Organ trafficking mainly takes place through “transplant tourism,” in which a Canadian visits another country to receive an organ transplant in a foreign hospital.

There is no law in Canada prohibiting Canadians from taking part in transplant tourism – travelling abroad and purchasing organs for transplantation and returning home to Canada.

Signs someone you know may be a victim of human trafficking:

Not everything listed below is present in every human trafficking situation, but here are a few signs to watch for:

  • sudden change in behaviour – may be acting fearful or anxious
  • suddenly has expensive purses, clothes, jewelry or shoes they cannot afford
  • escorted or driven to and from locations
  • may be dressed in clothing inappropriate for the weather, situation, or their age
  • no control over their own money and/or identification
  • showing signs of abuse, malnourishment or sleep deprivation
  • having multiple cellphones or a cell phone with a tracking or screen mirroring application installed
  • tattoos or branding by a trafficker
  • travelling with limited or no luggage
  • trafficker taking control of the conversation for one or multiple persons
  • unable to indicate where they are living, including an address
  • unable to identify their last location or upcoming destination

Signs for parents to look out for:

  • new friends or boyfriend who provide gifts, expensive clothing, jewelry, or drugs
  • loss of connection to family and friends
  • skipping school and staying out late or all night
  • behaviour changes and mood swings – anxiety or depression, secrecy, and lying.
  • reluctance to engage with teachers, youth workers, social workers, and other adults in their life
  • chronically missing / reported missing repeatedly

What can you do if you suspect this is happening to someone you know?

  • reach out to any of the resources below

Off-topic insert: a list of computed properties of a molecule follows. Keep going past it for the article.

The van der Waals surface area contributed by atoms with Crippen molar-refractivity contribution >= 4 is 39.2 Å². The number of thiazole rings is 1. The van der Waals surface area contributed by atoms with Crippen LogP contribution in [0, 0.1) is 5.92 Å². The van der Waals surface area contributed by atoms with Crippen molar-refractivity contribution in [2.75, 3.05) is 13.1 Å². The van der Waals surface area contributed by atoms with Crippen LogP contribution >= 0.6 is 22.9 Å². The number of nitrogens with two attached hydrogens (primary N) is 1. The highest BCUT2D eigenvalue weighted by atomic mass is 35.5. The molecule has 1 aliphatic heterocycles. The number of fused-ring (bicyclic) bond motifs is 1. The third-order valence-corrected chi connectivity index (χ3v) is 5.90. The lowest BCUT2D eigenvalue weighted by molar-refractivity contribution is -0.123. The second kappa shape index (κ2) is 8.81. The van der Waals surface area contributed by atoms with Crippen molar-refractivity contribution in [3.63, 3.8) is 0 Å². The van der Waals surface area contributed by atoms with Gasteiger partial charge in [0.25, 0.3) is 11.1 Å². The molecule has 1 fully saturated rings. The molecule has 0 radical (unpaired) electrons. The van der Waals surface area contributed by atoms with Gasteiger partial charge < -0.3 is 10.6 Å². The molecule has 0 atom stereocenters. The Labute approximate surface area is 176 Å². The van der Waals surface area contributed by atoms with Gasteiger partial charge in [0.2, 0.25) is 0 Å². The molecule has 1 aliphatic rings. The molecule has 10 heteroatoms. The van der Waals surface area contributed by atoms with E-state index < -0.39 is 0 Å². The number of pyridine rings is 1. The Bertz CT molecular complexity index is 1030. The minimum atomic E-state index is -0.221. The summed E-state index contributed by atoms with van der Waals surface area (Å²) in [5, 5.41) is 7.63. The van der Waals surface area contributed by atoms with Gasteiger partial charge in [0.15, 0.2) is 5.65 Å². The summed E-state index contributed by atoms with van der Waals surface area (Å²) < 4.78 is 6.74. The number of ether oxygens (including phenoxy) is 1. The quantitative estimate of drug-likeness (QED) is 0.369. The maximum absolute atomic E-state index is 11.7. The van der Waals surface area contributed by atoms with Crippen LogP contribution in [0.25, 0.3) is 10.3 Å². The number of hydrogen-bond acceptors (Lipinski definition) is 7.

• do not confront a suspected trafficker directly – contact local police, if needed
  • identifying victims and reporting tips is doing your part to help – it is up to police to investigate
  • if it is an emergency, call 911


Canadian Human Trafficking Hotline

Get confidential help 24/7 in several languages by calling the Canadian Human Trafficking Hotline.

Call toll-free 1-833-900-1010 or chat online.

The Canadian Centre to End Human Trafficking

The Canadian Centre to End
Human Trafficking
24/7 toll-free


A free, confidential, voluntary support service for youth aged 13-18, of all genders and all orientations, who are, or are at risk of, being sexually exploited. Young people can access Onyx on their own, through a friend, family member, MCFD, other youth serving agencies, their school or the police.

Toll Free: 1-877-411-7532

Children of the Street

Children of the Street offers children, parents, caregivers, and service providers the information and practical tools they need to keep young people safe from all forms of sexual exploitation.


Family Services of Greater Vancouver

For over 25 years, Family Services has delivered victim services to women and children who have experienced domestic violence, sexual violence, and human trafficking. takes tips regarding the online sexual exploitation of children under 18 years old.

Province of BC

24/7 toll-free

Ending Human Trafficking
604-347-9500 or
toll-free 1-855-332-4283 24/7

Crime Stoppers

Report crime anonymously to Crime Stoppers or call 1-800-222-8477.

Vancouver Police Foundation

This awareness campaign is possible thanks to the generous support of the Vancouver Police Foundation.